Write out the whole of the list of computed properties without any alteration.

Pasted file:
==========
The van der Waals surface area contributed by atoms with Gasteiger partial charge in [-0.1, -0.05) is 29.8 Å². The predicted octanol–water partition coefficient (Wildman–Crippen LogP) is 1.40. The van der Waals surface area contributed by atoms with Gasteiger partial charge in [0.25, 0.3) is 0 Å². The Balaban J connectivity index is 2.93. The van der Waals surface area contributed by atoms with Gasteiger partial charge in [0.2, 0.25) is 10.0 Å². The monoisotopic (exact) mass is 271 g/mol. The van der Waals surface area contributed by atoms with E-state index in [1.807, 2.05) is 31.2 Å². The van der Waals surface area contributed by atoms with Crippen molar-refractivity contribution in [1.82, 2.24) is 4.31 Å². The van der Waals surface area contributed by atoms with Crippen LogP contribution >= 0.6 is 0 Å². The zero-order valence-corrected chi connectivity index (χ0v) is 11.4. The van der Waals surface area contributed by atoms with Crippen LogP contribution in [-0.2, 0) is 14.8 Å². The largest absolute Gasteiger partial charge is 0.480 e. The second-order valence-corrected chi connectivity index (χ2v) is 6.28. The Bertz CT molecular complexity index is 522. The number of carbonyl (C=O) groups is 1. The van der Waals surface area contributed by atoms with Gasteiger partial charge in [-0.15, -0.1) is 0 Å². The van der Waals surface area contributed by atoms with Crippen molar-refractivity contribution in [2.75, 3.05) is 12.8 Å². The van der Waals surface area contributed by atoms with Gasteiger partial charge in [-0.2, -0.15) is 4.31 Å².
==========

The van der Waals surface area contributed by atoms with Gasteiger partial charge in [-0.1, -0.05) is 29.8 Å². The predicted octanol–water partition coefficient (Wildman–Crippen LogP) is 1.40. The van der Waals surface area contributed by atoms with Gasteiger partial charge in [0.25, 0.3) is 0 Å². The Balaban J connectivity index is 2.93. The van der Waals surface area contributed by atoms with Gasteiger partial charge in [0.2, 0.25) is 10.0 Å². The monoisotopic (exact) mass is 271 g/mol. The van der Waals surface area contributed by atoms with E-state index in [1.807, 2.05) is 31.2 Å². The van der Waals surface area contributed by atoms with Crippen molar-refractivity contribution in [1.82, 2.24) is 4.31 Å². The van der Waals surface area contributed by atoms with Crippen LogP contribution >= 0.6 is 0 Å². The zero-order valence-corrected chi connectivity index (χ0v) is 11.4. The van der Waals surface area contributed by atoms with Crippen LogP contribution in [-0.2, 0) is 14.8 Å². The largest absolute Gasteiger partial charge is 0.480 e. The second-order valence-corrected chi connectivity index (χ2v) is 6.28. The Bertz CT molecular complexity index is 522. The number of carbonyl (C=O) groups is 1. The van der Waals surface area contributed by atoms with Gasteiger partial charge in [-0.15, -0.1) is 0 Å². The van der Waals surface area contributed by atoms with Crippen molar-refractivity contribution in [2.75, 3.05) is 12.8 Å². The van der Waals surface area contributed by atoms with Gasteiger partial charge in [-0.2, -0.15) is 4.31 Å².